You are fortunate, dear friends, that you can tell
what happened with your lovers:
the jests and laughter, all the words and joys.
After my sweetheart
put his hand to the knot of my dress,
I swear that I remember nothing.
This timeless poem by Vidyā never fails to take my breath away. The beginning of the poem seems to invoke envy of those who remember the details of their lovemaking. That is, until the turn happens in the delightfully structured “knot of my dress,” which conjures something tied up and on the verge of being set loose. The last line strikes like a bolt of lightning, burning up all her friends’ cerebral memories into wisps of mundane dalliances. Ultimately, what we thought was connection becomes disconnection, and disconnection becomes connection, for only in the dark peril of unknowing can two souls truly unite.
The intimacy and candor belie the period when this poem was written. Many people nowadays think of our ancestors as being dull and priggish in the arena of sex. Today, with the generous accessibility and bombardment of pornography in its various mediums, one might deduce that we’ve come quite far from the days of arranged marriages, stifling restrictions and silenced impulses. But isn’t it just a different sort of hush these days, one where loneliness permeates the masses as they sit paralyzed in front of devices, struggling to stay connected, their faces cast in an artificial glow that triumphs over moonlight again and again? Is it possible in this modern era to grasp that there are things that shouldn’t be divulged, repeated—that a large piece of life is the mysteries it holds and refuses to reveal, like the beauty marks along your spine that he craves, nibbles, kisses, and which you can never truly behold, or begin to explain because when you try, words fall like crumbs, memory fails. All that remains is the feeling of having been adored, of bodies moving like rivers in the night.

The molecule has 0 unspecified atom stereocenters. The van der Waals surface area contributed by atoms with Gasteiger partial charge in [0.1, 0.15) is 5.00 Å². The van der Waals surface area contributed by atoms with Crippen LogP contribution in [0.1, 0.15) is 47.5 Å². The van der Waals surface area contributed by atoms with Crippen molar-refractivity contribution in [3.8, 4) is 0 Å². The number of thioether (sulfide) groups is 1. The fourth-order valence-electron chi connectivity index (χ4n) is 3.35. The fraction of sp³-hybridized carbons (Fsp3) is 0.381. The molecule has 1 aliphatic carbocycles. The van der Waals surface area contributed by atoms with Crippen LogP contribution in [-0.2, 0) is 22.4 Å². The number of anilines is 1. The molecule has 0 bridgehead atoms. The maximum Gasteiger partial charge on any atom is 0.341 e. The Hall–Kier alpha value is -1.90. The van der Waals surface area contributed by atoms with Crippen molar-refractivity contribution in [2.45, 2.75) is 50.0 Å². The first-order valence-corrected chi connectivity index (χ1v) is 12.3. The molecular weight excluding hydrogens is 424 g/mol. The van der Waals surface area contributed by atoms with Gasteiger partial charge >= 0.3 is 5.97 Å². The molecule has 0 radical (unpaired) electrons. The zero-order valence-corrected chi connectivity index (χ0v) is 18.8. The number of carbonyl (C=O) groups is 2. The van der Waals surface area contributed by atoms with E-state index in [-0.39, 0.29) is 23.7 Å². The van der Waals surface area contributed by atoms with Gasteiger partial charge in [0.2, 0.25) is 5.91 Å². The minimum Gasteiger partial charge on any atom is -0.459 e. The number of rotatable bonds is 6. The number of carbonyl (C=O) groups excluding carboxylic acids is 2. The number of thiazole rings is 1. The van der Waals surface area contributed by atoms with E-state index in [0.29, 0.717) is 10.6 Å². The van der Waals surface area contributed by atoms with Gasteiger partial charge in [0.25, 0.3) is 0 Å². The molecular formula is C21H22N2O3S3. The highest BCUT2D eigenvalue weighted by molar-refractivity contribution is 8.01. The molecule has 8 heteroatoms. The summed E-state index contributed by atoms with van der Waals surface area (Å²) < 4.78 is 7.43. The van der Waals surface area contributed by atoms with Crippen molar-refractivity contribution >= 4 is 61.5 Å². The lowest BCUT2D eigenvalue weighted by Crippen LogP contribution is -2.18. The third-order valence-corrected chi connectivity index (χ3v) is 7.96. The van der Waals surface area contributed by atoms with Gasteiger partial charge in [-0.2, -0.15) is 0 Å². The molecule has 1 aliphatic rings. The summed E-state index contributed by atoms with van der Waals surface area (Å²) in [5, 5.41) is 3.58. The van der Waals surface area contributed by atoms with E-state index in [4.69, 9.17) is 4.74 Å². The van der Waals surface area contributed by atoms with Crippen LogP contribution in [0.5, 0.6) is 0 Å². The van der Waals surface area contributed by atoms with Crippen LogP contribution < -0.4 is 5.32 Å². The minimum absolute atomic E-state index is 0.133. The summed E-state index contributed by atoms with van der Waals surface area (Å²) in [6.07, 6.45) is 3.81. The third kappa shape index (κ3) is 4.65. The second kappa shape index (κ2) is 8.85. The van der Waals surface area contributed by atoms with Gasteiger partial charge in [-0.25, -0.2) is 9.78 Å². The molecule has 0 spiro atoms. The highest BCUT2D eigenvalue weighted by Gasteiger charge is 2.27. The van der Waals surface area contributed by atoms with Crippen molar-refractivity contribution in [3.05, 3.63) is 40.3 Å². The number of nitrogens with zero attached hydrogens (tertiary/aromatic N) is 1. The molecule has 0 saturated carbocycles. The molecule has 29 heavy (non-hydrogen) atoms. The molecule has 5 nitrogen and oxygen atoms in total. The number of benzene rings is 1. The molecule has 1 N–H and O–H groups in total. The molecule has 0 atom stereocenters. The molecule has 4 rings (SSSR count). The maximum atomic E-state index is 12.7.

Bhargavi was born in Hyderabad, India and grew up in New York City. Her poetry and essays appear in numerous anthologies including: Indivisible; Through a Child’s Eyes, Poems and Stories About War; The Meanings of Dress; Body Outlaws, Rewriting the Rules of Beauty and Body Image; and Listen Up, Voices from the Next Feminist Generation. Her debut novel, Where the Oceans Meet, was published by Seal Press. Presently, she lives in Los Angeles with her family.
“You are fortunate . . . ” reprinted by permission of the publisher from Sanskrit Poetry from Vidyakara’s Treasury, by Daniel H. H. Ingalls, p. 156, Cambridge, Mass.: The Belknap Press of Harvard University Press, Copyright © 1965, 1968 by the President and Fellows of Harvard College.